The governor of Nigeria’s Kaduna State signed a law on Wednesday prescribing surgical castration for both men and women convicted of child rape.
Under the legislation, men convicted of raping children under the age of 14 will have their testicles surgically removed before being executed. Women convicted of the same offense will have their fallopian tubes surgically removed before being executed.
“In addition, such convicts will be listed in the Sex Offenders Register to be published by the Attorney-General of the state,” Nigeria’s Premium Times reported.
The report did not clarify why surgical castration would be prescribed to convicts if they will then face the death penalty.
Kaduna State’s previous law on rape “carried a maximum penalty of 21 years imprisonment for the rape of an adult and life imprisonment for the rape of a child,” according to the newspaper.
“Under the amended law, the punishment for the rape of a person older than 14 years will include surgical castration or removal of fallopian tubes, but the death penalty shall not apply. In cases where the rape convict is also a child, the court shall order an appropriate punishment under the [state’s] Children and Young Persons Law,” according to the report.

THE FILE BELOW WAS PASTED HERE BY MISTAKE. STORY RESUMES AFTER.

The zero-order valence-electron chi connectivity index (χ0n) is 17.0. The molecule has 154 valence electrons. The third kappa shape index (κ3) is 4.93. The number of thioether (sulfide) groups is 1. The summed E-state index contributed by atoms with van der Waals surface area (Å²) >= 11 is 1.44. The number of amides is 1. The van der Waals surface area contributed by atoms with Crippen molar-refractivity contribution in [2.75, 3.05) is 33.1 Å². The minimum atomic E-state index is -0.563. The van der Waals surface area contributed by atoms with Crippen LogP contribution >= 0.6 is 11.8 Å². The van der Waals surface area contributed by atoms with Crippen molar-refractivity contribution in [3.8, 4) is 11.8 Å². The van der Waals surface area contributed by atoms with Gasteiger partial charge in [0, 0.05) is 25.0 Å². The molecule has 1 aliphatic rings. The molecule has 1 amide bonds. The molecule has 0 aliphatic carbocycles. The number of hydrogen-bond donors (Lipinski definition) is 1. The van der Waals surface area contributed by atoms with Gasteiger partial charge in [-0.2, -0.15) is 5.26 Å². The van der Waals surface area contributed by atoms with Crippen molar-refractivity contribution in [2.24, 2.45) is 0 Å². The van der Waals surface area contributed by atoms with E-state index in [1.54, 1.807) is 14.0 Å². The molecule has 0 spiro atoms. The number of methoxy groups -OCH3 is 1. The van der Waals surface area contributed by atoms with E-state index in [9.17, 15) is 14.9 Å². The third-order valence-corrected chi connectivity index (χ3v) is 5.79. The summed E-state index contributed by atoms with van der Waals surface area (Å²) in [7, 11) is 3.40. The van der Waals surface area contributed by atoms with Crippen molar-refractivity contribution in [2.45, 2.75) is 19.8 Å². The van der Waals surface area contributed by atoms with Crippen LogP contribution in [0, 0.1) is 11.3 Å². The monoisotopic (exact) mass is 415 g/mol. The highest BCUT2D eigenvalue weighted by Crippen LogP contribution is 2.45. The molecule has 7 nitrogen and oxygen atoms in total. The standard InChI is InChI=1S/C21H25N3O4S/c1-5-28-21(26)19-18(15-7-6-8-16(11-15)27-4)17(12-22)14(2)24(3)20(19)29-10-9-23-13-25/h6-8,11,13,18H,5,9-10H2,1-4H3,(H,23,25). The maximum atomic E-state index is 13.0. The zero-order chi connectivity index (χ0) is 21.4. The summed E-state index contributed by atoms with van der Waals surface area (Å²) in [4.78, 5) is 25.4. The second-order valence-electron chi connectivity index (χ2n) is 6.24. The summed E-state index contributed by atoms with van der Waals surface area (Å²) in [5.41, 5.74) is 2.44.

Kaduna State Governor Nasir el-Rufai said that “drastic penalties are required to help further protect children from a serious crime.”
During recent periods of coronavirus lockdown, the number of reported rape cases in Nigeria rose dramatically. From March to July, Nigeria documented 717 rape cases and 7,170 unreported rapes across the country. For comparison, Nigeria’s Bureau of Statistics said that over 2,200 cases of rape and indecent assault were reported for 2017.
In response to the surge, government officials and women’s health advocates called for tougher action against rapists earlier this summer. On July 15, Nigeria’s legislature convened in the capital, Abuja, to discuss solutions for the crisis. Speaker of the House of Representatives Femi Gbajabiamila “advocated for severe punishment for rapists as a way of fighting the rising cases” that could involve “chopping off the genitals” of convicted rapists.
Despite the recent spike in rape cases, Nigeria has long suffered from high rates of sexual violence. “One in four girls and ten percent of boys have been victims of sexual violence” in Nigeria, UNICEF reported.